Thursday, September 29, 2011

The Hidden Fight Beneath the Surface

Evolution weekend was a blast. The tournament was fun but it wasn’t my main focus. While most people attend for the tournament and might enter money matches during their downtime, I do the opposite – I focus mostly on money matches and only enter the tournament because I’m already there. The benefits of money matches are that they allow players who might never meet in tournament to compete, and give players who don’t expect to place for cash a chance to make money from side matches. Plus, during downtime while other tournaments are running, money matches provide an opportunity to stay sharp while waiting for your tournament matches.

This year at Evolution I spent almost the entire event in a group with Knixes, MegamanDS and Neo. My entourage had unwavering faith in my skills and side bet on me almost every chance they had. It felt good to know that I had earned the respect of my peers, and their conviction bolstered my confidence. On many occasions I told them I didn’t feel confident in specific matches but that didn’t dissuade them at all. No matter who I played they were willing to back me, and that support meant a lot to me and probably improved my performance. Thanks guys!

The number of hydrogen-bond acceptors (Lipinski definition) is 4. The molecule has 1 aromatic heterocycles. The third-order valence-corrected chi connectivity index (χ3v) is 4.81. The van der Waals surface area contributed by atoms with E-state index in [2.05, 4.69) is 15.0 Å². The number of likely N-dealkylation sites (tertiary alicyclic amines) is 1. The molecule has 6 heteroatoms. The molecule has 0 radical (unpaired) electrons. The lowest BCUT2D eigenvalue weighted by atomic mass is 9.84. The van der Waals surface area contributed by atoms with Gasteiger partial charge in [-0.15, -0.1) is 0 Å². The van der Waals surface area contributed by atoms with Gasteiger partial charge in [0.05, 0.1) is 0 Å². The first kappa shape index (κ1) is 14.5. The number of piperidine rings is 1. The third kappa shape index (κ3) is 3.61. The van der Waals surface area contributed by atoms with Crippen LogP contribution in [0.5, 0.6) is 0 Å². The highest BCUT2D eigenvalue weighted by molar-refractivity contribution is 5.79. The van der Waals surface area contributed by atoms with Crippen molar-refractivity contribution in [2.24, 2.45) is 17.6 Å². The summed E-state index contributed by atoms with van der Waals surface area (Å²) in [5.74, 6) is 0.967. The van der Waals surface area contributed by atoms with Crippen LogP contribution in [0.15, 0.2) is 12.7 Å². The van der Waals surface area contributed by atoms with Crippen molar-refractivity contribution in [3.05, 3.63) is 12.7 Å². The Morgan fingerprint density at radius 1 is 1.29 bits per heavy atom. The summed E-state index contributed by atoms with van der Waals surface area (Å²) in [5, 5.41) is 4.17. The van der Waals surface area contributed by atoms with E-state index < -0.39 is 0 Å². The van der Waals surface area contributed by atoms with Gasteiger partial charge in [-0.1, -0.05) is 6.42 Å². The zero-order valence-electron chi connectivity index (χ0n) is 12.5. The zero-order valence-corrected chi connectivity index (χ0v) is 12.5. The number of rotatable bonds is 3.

One particular match I played was against AG|MarlinPie. It was one of the larger bets that took place Friday night. We battled it out in a first-to-seven and every single match was intense. In the beginning it went back and forth, but eventually MarlinPie caught on and pulled ahead. Soon the score was 6 to 4, making it game point for MarlinPie. Being no stranger to come-back situations I held my ground and eventually won the match, making myself and my friends a decent amount of money. Later in the tournament MarlinPie and I had to face each other in winner’s finals of our first pool.